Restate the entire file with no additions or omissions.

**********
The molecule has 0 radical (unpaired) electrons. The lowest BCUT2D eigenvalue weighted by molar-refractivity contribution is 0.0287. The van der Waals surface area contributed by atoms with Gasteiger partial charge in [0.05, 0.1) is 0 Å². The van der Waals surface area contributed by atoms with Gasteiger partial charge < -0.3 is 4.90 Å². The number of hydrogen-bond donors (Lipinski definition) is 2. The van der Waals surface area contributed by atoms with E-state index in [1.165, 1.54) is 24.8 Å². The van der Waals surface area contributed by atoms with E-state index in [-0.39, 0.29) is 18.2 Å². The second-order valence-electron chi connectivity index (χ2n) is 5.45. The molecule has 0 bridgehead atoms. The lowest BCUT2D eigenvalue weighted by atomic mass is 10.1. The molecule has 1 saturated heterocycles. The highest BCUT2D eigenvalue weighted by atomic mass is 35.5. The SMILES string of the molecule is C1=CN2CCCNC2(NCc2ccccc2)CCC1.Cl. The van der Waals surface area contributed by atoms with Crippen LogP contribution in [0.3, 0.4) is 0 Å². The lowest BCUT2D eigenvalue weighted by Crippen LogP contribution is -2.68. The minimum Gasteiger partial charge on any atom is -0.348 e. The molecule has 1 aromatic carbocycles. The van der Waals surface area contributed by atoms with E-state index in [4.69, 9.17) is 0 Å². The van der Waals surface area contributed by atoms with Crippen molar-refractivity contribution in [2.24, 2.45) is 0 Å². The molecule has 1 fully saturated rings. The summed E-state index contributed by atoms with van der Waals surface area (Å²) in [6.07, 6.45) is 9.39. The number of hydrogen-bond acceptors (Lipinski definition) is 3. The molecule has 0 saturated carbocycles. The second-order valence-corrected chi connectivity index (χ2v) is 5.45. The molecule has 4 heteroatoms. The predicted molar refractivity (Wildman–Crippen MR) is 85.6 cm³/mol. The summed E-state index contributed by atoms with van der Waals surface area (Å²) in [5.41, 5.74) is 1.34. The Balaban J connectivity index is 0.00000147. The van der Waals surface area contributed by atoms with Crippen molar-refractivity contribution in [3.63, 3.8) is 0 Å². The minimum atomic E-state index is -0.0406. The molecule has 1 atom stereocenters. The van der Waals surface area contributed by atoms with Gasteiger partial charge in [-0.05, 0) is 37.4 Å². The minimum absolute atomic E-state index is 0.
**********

The molecule has 0 radical (unpaired) electrons. The lowest BCUT2D eigenvalue weighted by molar-refractivity contribution is 0.0287. The van der Waals surface area contributed by atoms with Gasteiger partial charge in [0.05, 0.1) is 0 Å². The van der Waals surface area contributed by atoms with Gasteiger partial charge < -0.3 is 4.90 Å². The number of hydrogen-bond donors (Lipinski definition) is 2. The van der Waals surface area contributed by atoms with E-state index in [1.165, 1.54) is 24.8 Å². The van der Waals surface area contributed by atoms with E-state index in [-0.39, 0.29) is 18.2 Å². The second-order valence-electron chi connectivity index (χ2n) is 5.45. The molecule has 0 bridgehead atoms. The lowest BCUT2D eigenvalue weighted by atomic mass is 10.1. The molecule has 1 saturated heterocycles. The highest BCUT2D eigenvalue weighted by atomic mass is 35.5. The SMILES string of the molecule is C1=CN2CCCNC2(NCc2ccccc2)CCC1.Cl. The van der Waals surface area contributed by atoms with Crippen LogP contribution in [0.3, 0.4) is 0 Å². The lowest BCUT2D eigenvalue weighted by Crippen LogP contribution is -2.68. The minimum Gasteiger partial charge on any atom is -0.348 e. The molecule has 1 aromatic carbocycles. The van der Waals surface area contributed by atoms with E-state index in [4.69, 9.17) is 0 Å². The van der Waals surface area contributed by atoms with Crippen molar-refractivity contribution in [2.24, 2.45) is 0 Å². The molecule has 1 fully saturated rings. The summed E-state index contributed by atoms with van der Waals surface area (Å²) in [6.07, 6.45) is 9.39. The number of hydrogen-bond acceptors (Lipinski definition) is 3. The molecule has 0 saturated carbocycles. The second-order valence-corrected chi connectivity index (χ2v) is 5.45. The molecule has 4 heteroatoms. The predicted molar refractivity (Wildman–Crippen MR) is 85.6 cm³/mol. The summed E-state index contributed by atoms with van der Waals surface area (Å²) in [5.41, 5.74) is 1.34. The Balaban J connectivity index is 0.00000147. The van der Waals surface area contributed by atoms with Crippen molar-refractivity contribution in [3.63, 3.8) is 0 Å². The minimum atomic E-state index is -0.0406. The molecule has 1 atom stereocenters. The van der Waals surface area contributed by atoms with Gasteiger partial charge in [-0.05, 0) is 37.4 Å². The minimum absolute atomic E-state index is 0.